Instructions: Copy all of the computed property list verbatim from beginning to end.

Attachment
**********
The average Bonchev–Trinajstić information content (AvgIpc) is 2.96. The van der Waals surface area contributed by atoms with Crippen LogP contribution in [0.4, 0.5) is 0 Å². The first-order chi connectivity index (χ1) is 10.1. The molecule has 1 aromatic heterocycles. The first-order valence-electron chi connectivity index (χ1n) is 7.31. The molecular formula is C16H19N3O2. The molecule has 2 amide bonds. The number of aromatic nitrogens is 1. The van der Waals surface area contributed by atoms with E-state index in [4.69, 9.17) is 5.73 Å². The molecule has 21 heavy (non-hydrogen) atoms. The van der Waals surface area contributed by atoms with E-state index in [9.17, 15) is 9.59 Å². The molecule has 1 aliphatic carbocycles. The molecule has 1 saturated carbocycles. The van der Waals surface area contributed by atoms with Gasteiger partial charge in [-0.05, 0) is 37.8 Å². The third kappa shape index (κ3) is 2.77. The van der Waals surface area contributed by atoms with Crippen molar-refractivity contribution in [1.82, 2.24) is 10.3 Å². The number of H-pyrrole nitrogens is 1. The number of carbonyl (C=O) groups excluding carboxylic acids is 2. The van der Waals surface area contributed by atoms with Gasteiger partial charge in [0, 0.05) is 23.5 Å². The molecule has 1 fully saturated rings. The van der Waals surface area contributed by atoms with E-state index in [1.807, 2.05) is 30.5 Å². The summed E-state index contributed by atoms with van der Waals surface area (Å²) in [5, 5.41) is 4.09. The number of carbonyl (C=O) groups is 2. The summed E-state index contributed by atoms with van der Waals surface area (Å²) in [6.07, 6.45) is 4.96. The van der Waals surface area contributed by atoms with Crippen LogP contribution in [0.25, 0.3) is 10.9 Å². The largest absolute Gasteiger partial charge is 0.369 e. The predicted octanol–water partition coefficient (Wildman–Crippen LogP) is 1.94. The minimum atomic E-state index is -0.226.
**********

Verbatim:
The average Bonchev–Trinajstić information content (AvgIpc) is 2.96. The van der Waals surface area contributed by atoms with Crippen LogP contribution in [0.4, 0.5) is 0 Å². The first-order chi connectivity index (χ1) is 10.1. The molecule has 1 aromatic heterocycles. The first-order valence-electron chi connectivity index (χ1n) is 7.31. The molecular formula is C16H19N3O2. The molecule has 2 amide bonds. The number of aromatic nitrogens is 1. The van der Waals surface area contributed by atoms with E-state index in [4.69, 9.17) is 5.73 Å². The molecule has 21 heavy (non-hydrogen) atoms. The van der Waals surface area contributed by atoms with E-state index in [9.17, 15) is 9.59 Å². The molecule has 1 aliphatic carbocycles. The molecule has 1 saturated carbocycles. The van der Waals surface area contributed by atoms with Gasteiger partial charge in [-0.05, 0) is 37.8 Å². The third kappa shape index (κ3) is 2.77. The van der Waals surface area contributed by atoms with Crippen molar-refractivity contribution in [1.82, 2.24) is 10.3 Å². The number of H-pyrrole nitrogens is 1. The number of carbonyl (C=O) groups excluding carboxylic acids is 2. The van der Waals surface area contributed by atoms with Gasteiger partial charge in [0, 0.05) is 23.5 Å². The molecule has 1 fully saturated rings. The van der Waals surface area contributed by atoms with E-state index in [1.807, 2.05) is 30.5 Å². The summed E-state index contributed by atoms with van der Waals surface area (Å²) in [5, 5.41) is 4.09. The number of carbonyl (C=O) groups is 2. The summed E-state index contributed by atoms with van der Waals surface area (Å²) in [6.07, 6.45) is 4.96. The van der Waals surface area contributed by atoms with Crippen LogP contribution in [0.25, 0.3) is 10.9 Å². The largest absolute Gasteiger partial charge is 0.369 e. The predicted octanol–water partition coefficient (Wildman–Crippen LogP) is 1.94. The minimum atomic E-state index is -0.226.